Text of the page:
me rather as the beginning of a life of John than as the conclusion of a life of his father.
We have thus no clear evidence that there was an apocryphal book of the minor prophet Zechariah.
A story given by Sozomen (lib. ix. Hist. Eccl.) of the finding of the body of Zechariah in his time shall be mentioned, only to be dismissed.
It is to the effect that, with the body, the remains of a child in princely robes and crown were found; and when questions were asked as to the meaning of this, Zacharias Abbot of Gerara produced an uncanonical Hebrew book, in which it was recorded that on the seventh day after King Joash had slain Zechariah (the son of Jehoiada) his favourite child died: he recognized that this blow was a divine judgment, and had the boy buried in the prophet's grave. The story does not concern our Zechariah, and the book, whatever it was, was not supposed to be written by any one of the name.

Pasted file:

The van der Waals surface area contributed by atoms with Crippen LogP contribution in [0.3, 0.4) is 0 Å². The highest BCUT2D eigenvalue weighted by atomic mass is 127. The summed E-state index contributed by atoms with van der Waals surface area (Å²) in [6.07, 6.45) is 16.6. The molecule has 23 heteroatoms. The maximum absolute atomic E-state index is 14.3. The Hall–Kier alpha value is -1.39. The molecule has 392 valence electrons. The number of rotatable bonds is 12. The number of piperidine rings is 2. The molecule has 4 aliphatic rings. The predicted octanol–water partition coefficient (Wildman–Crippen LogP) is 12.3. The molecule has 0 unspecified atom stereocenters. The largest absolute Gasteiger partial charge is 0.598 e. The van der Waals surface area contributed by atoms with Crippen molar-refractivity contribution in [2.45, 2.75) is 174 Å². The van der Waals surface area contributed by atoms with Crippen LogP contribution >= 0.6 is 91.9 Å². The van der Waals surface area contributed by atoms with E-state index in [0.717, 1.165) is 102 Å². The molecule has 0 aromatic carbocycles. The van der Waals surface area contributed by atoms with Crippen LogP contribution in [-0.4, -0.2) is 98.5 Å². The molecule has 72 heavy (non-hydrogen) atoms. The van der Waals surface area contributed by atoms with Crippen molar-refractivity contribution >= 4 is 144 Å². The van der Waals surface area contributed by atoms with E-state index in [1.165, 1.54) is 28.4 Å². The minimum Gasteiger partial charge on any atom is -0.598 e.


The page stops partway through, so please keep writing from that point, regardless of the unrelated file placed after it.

Baruch is the only other name in the lists which remains to be dealt with. We have plenty of books attributed to him besides that in our official Apocrypha: there is the Syriac Apocalypse and the Greek one (both of which are to be found in Dr. Charles's Pseudepigrapha), and also the Rest of the Words of Baruch or Paralipomena of Jeremiah, which has been edited by Dr. Rendel Harris: a translation of the Armenian version is in Issaverdens' collection. Justin the Gnostic—a heretic only known from the treatise of Hippolytus—had a book setting forth his peculiar system, in which an angelic being named Baruch figured, and the book bore his name; but that is hardly relevant here. There is an Ethiopic Apocalypse never printed (Brit. Mus., Add. MS. 16,223) which, Dillmann says, deals in part with the history of the Abyssinian Church.
There are also scattered quotations not traceable in the existing books of Baruch.
(a) Cyprian, Testimonia iii. 29 (not in all MSS,), has